Some may have had trouble using my GeoGebra applets in their browsers. I have moved all of them to GeoGebraTube, which will hopefully fix the problem. You may search for them by typing “MathMaine” into the GeoGebraTube search box.
Links to all updated interactive graph applets are below. Comments and suggestions are always welcome!
VEX Robots can be more competitive when they have addressed several drive motor control challenges:
Stopping a motor completely when the joystick is released. Joysticks often do not output a value of “zero” when released, which can cause motors to continue turning slowly instead of stopping.
Starting to move gradually, not suddenly, after being stopped. When a robot is carrying game objects more than 12 inches or so above the playing field, a sudden start can cause the robot to tip over.
Having motor speeds be less sensitive to small joystick movements at slow speeds. Divers seeking to position the robot precisely during competition need “finer” control over slow motor speeds than fast motor speeds.
These challenges can be solved using one or more “if” statements in the code controlling the robot, however using a single polynomial function can often solve all of these challenges in one step. A graph can help illustrate the challenges and their solution:
I have seen three approaches to “Completing the Square”, as shown below. Each successfully converts a quadratic equation into vertex form. Which do you prefer, and why?
This approach can only be used when you are working with an equation. It moves all terms that are not part of a perfect square to the other side of the equation to get them out of the way:
This approach keeps everything on the same side of the equation, and is therefore suitable for use when you either do not have an equation to work with, or do not wish to “mess up” the rest of the equation with your work to complete the square. It factors the leading coefficient out of all terms before proceeding:
A function has been “dilated” (note the spelling… it is not spelled or pronounced “dialated”) when it has been stretched away from an axis or compressed toward an axis.
Imagine a graph that has been drawn on elastic graph paper, and fastened to a solid surface along one of the axes. Now grasp the elastic paper with both hands, one hand on each side of the axis that is fixed to the surface, and pull both sides of the paper away from the axis. Doing so “dilates” the graph, causing all points to move away from the axis to a multiple of their original distance from the axis. As an example of this, consider the following graph:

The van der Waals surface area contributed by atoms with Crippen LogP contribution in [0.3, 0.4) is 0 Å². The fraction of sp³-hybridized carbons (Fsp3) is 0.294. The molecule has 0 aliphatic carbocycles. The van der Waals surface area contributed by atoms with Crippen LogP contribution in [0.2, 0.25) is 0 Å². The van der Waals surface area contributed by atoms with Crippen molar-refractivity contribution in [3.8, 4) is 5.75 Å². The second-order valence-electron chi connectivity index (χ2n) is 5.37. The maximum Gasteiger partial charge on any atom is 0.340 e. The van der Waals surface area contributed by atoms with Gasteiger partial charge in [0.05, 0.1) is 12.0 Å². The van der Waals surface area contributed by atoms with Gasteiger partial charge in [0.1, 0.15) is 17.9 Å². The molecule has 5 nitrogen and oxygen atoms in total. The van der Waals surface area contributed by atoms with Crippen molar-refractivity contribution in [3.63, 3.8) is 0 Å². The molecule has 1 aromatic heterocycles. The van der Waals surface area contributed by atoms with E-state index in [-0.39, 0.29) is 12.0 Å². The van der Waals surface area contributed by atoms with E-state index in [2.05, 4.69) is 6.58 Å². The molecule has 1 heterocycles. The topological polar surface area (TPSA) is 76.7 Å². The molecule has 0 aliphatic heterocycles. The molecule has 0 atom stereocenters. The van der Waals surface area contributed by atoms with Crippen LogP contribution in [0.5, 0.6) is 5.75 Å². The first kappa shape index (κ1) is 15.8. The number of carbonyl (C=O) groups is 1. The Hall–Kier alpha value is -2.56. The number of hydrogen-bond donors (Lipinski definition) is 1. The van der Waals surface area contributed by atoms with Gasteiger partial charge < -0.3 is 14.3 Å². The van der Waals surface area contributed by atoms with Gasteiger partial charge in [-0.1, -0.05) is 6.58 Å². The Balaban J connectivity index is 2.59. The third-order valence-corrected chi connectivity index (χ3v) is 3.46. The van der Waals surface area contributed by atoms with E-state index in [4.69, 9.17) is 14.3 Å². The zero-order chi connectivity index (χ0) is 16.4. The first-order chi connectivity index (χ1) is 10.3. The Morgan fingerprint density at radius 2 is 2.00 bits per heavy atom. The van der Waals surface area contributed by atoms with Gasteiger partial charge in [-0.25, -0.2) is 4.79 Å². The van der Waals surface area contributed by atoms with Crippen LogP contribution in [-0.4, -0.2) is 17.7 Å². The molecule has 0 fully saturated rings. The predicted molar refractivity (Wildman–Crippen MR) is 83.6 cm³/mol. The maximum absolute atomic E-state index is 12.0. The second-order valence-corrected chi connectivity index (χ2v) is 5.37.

The graph above shows a function before and after a vertical dilation. The coordinates of two points on the solid line are shown, as are the coordinates of the two corresponding points on the dashed line, to help you verify that the dashed line is exactly twice as far from the x-axis as the same color point on the solid line.
A function has been “translated” when it has been moved in a way that does not change its shape or rotate it in any way. A function can be translated either vertically, horizontally, or both. Other possible “transformations” of a function include dilation, reflection, and rotation.
Imagine a graph drawn on tracing paper or a transparency, then placed over a separate set of axes. If you move the graph left or right in the direction of the horizontal axis, without rotating it, you are “translating” the graph horizontally. Move the graph straight up or down in the direction of the vertical axis, and you are translating the graph vertically.
In the text that follows, we will explore how we know that the graph of a function like
which is the blue curve on the graph above, can be described as a translation of the graph of the green curve above:
Describing as a translation of a simpler-looking (and more familiar) function like makes it easier to understand and predict its behavior, and can make it easier to describe the behavior of complex-looking functions. Before you dive into the explanations below, you may wish to play around a bit with the green sliders for “h” and “k” in this Geogebra Applet to get a feel for what horizontal and vertical translations look like as they take place (the “a” slider dilates the function, as discussed in my Function Dilations post).
The greatest value of GeoGebra, or Geometer’s Sketchpad, or other such packages, in my eyes is their ability to help students dynamically visualize the effect each constant has on the graph of an equation. I find them an invaluable “thinking aid” as I ponder a new equation form, and they help me formulate my own answers to questions such as “why does it do that?”
Check out applets that help students explore the relationship between function parameters and their graphs:
A number of students seem to find the introduction of quadratic equations frustrating. After spending much time learning about linear equations, and finally just getting to the point where everything seems to be starting to make sense and be “easy” again, all of a sudden the teacher starts in on a totally different and seemingly unrelated topic…
However, quadratics are not a totally different topic. Linear equations (where the highest power of a variable is the first power) and quadratic equations (where the highest power of a variable is the second power) are the least complex two members of the family of polynomial equations.
The similarity is that they all have expressions like (x- 6) or (13x + 11), which are often either translations or factors. Situations such as this occur with: – Point-slope form of the equation of a line – Vertex form of the equation of a quadratic – Horizontal or vertical translation of any function – Factors of a polynomial – “Bounce point” of an absolute value function